Category Archives: Silly Stories

Road Trip, Part II: “I’ll Rim YOUR Canyon”

First of all: No, “Part II” is not intended to imply that you must have already read “Part I” to understand what the hell is going on here.  It’s a road trip, not one of the later seasons of Lost.

Second of all:  You should read “Part I,” though, really.

So, here’s where we’re at:

See Flagstaff on this weird map?
See Flagstaff on this weird map?

When I left off, Kaylen and I had just completed a quick set of 20 squats in our hostel room (gotta get the blood flowing) before heading out to scour the town of Flagstaff for two reasonably priced ponchos.  It was all part of the Plan, the infallible, brilliant, and terribly original Plan, as illustrated below.

The Plan:

  • Chill a six-pack of Mexican beer.
  • Buy ponchos (preferably handmade and sold on some kind of sacred ground by amicable Native Americans… but we were willing to grudgingly compromise on that point).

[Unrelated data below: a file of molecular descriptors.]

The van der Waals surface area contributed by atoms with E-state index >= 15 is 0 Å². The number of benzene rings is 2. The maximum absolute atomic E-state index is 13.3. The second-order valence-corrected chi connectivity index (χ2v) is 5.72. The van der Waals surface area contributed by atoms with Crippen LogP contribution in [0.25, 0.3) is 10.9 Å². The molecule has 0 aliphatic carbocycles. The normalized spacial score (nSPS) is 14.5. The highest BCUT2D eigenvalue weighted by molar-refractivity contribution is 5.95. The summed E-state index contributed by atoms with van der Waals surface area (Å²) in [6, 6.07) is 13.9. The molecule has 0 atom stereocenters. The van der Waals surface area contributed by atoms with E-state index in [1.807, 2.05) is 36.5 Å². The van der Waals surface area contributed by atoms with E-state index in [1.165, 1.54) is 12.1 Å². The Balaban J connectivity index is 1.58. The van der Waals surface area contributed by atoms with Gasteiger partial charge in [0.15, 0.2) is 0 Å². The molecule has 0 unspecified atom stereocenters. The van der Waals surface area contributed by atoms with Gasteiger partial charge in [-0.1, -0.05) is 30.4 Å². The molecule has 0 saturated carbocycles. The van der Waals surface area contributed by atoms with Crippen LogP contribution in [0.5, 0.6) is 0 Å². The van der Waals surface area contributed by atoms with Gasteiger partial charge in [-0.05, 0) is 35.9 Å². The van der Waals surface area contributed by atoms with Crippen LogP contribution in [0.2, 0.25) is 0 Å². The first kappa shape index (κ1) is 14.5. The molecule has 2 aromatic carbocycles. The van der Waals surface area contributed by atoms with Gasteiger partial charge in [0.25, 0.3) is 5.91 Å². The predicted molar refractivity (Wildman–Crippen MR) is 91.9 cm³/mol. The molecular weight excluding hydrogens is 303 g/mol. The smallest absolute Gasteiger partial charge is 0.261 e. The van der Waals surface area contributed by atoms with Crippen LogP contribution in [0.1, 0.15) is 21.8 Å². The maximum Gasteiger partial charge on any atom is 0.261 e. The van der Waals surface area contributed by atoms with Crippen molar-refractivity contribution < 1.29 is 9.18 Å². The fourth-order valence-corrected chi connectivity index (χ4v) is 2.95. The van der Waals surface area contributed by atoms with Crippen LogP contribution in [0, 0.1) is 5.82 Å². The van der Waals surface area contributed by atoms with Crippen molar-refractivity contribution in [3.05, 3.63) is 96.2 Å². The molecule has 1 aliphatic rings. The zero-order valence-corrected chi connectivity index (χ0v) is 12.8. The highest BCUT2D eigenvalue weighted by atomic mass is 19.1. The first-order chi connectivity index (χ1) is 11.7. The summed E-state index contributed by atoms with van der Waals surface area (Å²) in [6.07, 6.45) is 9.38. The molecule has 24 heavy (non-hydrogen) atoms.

• Find sombreros or cowboy hats or some alternative variation of headgear that would strike a satisfactory balance between both Mexican and Western styles.
  • Borrow/steal my sister’s yellow mariachi guitar (is that a thing? Well that’s what it looks like).
  • Perch ourselves precariously atop the southern rim of the Grand Canyon, armed with all of the aforementioned props, and take pictures of our ridiculous selves.
  • Tag ourselves in these pictures, share them on our smartphones (presuming there’s 3G service at the Grand Canyon – our plan was highly contingent on there being service) and eagerly await the surging multitude of likes and comments.

Well, let’s just say it didn’t end up playing out quite as we had hoped.  But we’ll get there.

Continue reading Road Trip, Part II: “I’ll Rim YOUR Canyon”

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Intruder Joe’s